Beijing unveils plan to raise living standards

By David Hsieh, The Straits Times, 8 December 2000

City aims to be like Shanghai and Guangdong with greener environment, cleaner air, bigger homes and wealthier people

BEIJING will be greener and its air, much cleaner. The people, meanwhile, will be wealthier and also live longer after 2010.

This is if the people behind an ambitious plan to lift the capital's standard of living over the next five to 10 years can deliver on their promises.

The plan is the most ambitious one yet from the historic city. It aims to make itself as amenable for living as other cities such as Shanghai and Guangdong.

One year on the drawing board now, the Draft Outline for the Tenth Five-Year Plan for Beijing's Economy and Social Development outlines the city's goals over the next 10 years.

It also lists its priorities from 2001-2005.

The proposals will be submitted for discussion at the fourth session of the city's 11th legislative congress, to be held in February.

The plan anticipates Beijing to achieve basic modernisation, with many people enjoying their first taste of affluence.

The benchmark of basic modernisation is defined as per capita GDP of US$6,000-US$7,000 (S$10,440-S$12,180).

This is 2.5 to 3 times the level in 1999.

It approaches the current level for Uruguay, which is placed 49th in the world this year.

By 2005, unemployment will be capped at 2 per cent for the estimated 11.6 million registered residents here.

Per capita disposable income is also expected to climb by 6 per cent a year thereafter and residents will own bigger homes, averaging 18 sq m per person.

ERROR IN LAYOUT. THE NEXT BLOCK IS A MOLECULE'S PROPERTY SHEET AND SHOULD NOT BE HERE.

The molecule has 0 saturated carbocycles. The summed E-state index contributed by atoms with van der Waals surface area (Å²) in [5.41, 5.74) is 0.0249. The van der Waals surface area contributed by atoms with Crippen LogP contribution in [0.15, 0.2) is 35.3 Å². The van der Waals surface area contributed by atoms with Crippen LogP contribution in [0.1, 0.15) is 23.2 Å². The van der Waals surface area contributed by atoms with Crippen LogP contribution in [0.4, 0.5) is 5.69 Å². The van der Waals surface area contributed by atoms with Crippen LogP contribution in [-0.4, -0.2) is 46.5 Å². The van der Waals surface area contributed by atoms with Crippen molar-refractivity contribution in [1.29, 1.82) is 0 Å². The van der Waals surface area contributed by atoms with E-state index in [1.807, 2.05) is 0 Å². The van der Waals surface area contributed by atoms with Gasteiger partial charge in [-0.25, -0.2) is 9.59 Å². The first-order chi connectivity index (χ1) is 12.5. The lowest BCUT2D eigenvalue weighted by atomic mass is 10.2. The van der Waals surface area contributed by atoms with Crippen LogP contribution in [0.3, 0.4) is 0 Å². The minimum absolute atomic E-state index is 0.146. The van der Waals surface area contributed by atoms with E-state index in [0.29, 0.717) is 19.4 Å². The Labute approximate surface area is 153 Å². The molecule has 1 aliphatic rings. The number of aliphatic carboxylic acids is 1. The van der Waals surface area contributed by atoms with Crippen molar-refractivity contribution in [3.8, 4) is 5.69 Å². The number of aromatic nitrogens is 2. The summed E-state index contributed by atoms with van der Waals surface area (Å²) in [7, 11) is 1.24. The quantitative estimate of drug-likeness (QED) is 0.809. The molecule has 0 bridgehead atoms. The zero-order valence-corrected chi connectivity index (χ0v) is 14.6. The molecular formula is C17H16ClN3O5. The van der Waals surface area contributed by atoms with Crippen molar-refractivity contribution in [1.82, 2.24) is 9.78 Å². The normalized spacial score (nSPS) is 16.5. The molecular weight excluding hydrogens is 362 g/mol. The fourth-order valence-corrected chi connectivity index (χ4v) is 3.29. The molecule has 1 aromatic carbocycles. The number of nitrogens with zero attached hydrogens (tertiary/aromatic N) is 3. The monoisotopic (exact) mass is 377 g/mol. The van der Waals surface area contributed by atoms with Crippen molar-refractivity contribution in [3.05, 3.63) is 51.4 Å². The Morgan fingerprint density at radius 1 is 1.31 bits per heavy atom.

In 10 years time, over half of the city's children will have the chance of a college education and one in five people will own a computer.

Beijing residents will also live two years longer than now. The average life expentancy in 1999 was 74.33 years.

The city's dreadful air pollution should ease within five years, said Mr Lin Xiangyang, chief of the Economic Section of the Beijing Municipal Committee.

The city has grades for air quality, with Level 1 being the best, and he predicted that Beijing's inner city, will achieve Level 2 in half a year as there will be stringent rules to cut down automobile emissions.

This will be a far cry from the grim Level 3 registered for the first 10 months of this year.

Within a few years, the city's green space will expand from 36 to 40 per cent and vegetation coverage, from 43 to 48 per cent.

This will be due, in large part, to the effort to build 267,000 hectares of new green belts to stop desertification from creeping in from the north-west.

On the urban side of these green belts, 100 scenic parks and environmentally friendly industrial estates will spring up to encircle the inner city.

To revamp the urban landscape over the next five years, the city will demolish shabby old hutong houses in its southern districts. Hutong are clusters of houses criss-crossed by narrow lanes.

In their place will be new residential and commercial districts. While specific plans are still being formulated, pilot projects will begin in three districts soon.